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Longevity of multiple species of tephritid (Diptera) fruit fly parasitoids (Hymenoptera: Braconidae: Opiinae) provided exotic and sympatric-fruit based diets.
MedLine Citation:
PMID:  21839085     Owner:  NLM     Status:  Publisher    
Abstract/OtherAbstract:
While adult parasitic Hymenoptera in general feed on floral and extrafloral nectars, hemipteran-honeydews and fluids from punctured hosts, Diachasmimorpha longicaudata (Ashmead), an Old World opiine braconid introduced to tropical/subtropical America for the biological control of Anastrepha spp. (Tephritidae), can survive on fruit juices as they seep from injured fruit. An ability to exploit fruit juice would allow such a parasitoid to efficiently forage for hosts and food sources simultaneously. Two New World opiines, Doryctobracon areolatus (Szepligeti) and Utetes anastrephae (Viereck), are also prominent Anastrepha parasitoids and are roughly sympatric. All three species were provided with: (1) pulp and juice diets derived from a highly domesticated Old World fruit (orange, Citrus sinensis L.) that is only recently sympatric with the Mexican flies and parasitoids and so offered little opportunity for the evolution of feeding-adaptations and (2) a less-domesticated New World fruit (guava, Psidium guajava L.), sympatric over evolutionary time with D. areolatus and U. anastrephae. Both sexes of D. longicaudata died when provided guava pulp or juice at a rate similar to a water-only control. D. areolatus and U. anastrephae, presumably adapted to the nutrient/chemical constituents of guava, also died at a similar rate. Survival of all three species on orange pulp and juice was greater than on water, and often equaled that obtained on a honey and water solution. In confirmatory experiments in Mexico, D. areolatus and U. anastrephae, as well as other tephritid parasitoids Doryctobracon crawfordi (Viereck) and Opius hirtus (Fisher), all died at a significantly higher rates when provided guava in comparison to a honey and water diet. Such a result is likely due to guavas being repellent, innutritious or toxic. D. longicaudata clearly consumed guava juice tagged with a colored dye. Dilutions of orange and guava juice resulted in shorter lifespans than dilutions of orange juice and water demonstrating that there while diluted orange juice provided nutrition the addition of guava created toxicity. Given the differences in fruit-food quality, adult opiine food sources would not be obtainable at all oviposition sites and in the case of guava, more additional sites and foraging for food than previously postulated may be required.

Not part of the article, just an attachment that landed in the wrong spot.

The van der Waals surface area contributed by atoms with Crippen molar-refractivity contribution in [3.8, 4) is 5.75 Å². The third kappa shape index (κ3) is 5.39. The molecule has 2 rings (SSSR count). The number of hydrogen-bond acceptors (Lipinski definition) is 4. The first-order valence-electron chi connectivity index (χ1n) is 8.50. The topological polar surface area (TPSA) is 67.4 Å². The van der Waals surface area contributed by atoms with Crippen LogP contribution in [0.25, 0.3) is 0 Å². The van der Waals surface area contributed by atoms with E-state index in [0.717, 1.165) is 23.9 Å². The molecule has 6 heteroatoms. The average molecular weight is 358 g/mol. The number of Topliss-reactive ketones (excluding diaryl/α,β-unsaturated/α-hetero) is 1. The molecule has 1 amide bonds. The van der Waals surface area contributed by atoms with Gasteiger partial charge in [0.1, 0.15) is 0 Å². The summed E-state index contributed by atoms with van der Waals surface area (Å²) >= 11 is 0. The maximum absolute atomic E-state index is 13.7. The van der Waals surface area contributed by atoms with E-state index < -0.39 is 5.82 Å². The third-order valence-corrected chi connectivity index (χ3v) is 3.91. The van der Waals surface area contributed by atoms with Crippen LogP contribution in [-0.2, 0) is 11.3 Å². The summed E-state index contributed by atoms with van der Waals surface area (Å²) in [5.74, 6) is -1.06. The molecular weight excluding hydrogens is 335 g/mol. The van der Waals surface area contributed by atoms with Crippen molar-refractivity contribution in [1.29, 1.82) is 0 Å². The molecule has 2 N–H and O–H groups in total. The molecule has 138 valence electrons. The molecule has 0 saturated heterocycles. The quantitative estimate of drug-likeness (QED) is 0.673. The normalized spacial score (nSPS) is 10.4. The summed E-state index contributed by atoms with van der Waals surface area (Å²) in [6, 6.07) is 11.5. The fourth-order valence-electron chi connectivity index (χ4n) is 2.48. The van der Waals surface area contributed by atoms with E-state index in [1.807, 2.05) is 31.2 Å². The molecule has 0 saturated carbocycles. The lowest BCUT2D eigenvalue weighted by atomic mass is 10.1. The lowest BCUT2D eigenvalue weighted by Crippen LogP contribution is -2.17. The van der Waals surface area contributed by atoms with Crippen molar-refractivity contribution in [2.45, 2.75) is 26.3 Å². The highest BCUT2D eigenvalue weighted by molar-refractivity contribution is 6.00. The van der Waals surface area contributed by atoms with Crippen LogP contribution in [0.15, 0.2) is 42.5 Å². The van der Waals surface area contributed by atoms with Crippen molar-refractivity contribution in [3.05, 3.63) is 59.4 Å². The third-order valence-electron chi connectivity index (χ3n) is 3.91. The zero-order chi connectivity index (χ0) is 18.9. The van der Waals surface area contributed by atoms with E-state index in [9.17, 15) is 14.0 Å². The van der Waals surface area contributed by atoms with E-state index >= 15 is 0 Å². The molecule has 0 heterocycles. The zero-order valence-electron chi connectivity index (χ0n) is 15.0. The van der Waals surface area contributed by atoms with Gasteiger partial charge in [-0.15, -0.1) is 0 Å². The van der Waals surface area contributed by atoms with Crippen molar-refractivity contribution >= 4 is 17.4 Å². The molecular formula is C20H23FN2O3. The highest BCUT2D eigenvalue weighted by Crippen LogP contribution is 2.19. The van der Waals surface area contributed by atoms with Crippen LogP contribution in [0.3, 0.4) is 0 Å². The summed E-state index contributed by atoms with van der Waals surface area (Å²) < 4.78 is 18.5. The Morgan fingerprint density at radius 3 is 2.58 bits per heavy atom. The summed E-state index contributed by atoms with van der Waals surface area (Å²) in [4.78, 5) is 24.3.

Authors:
Charles Stuhl; Lizette Cicero Jurado; John Sivinski; Peter Teal; Stephen Lapointe; Beatriz Jordão Paranhos; Martín Aluja
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Publication Detail:
Type:  JOURNAL ARTICLE     Date:  2011-8-3
Journal Detail:
Title:  Journal of insect physiology     Volume:  -     ISSN:  1879-1611     ISO Abbreviation:  -     Publication Date:  2011 Aug 
Date Detail:
Created Date:  2011-8-15     Completed Date:  -     Revised Date:  -    
Medline Journal Info:
Nlm Unique ID:  2985080R     Medline TA:  J Insect Physiol     Country:  -    
Other Details:
Languages:  ENG     Pagination:  -     Citation Subset:  -    
Copyright Information:
Published by Elsevier Ltd.
Affiliation:
Entomology and Nematology Department, University of Florida, Gainesville, FL, USA; USDA-ARS, Center for Medical, Agricultural and Veterinary Entomology, Gainesville, FL, USA.
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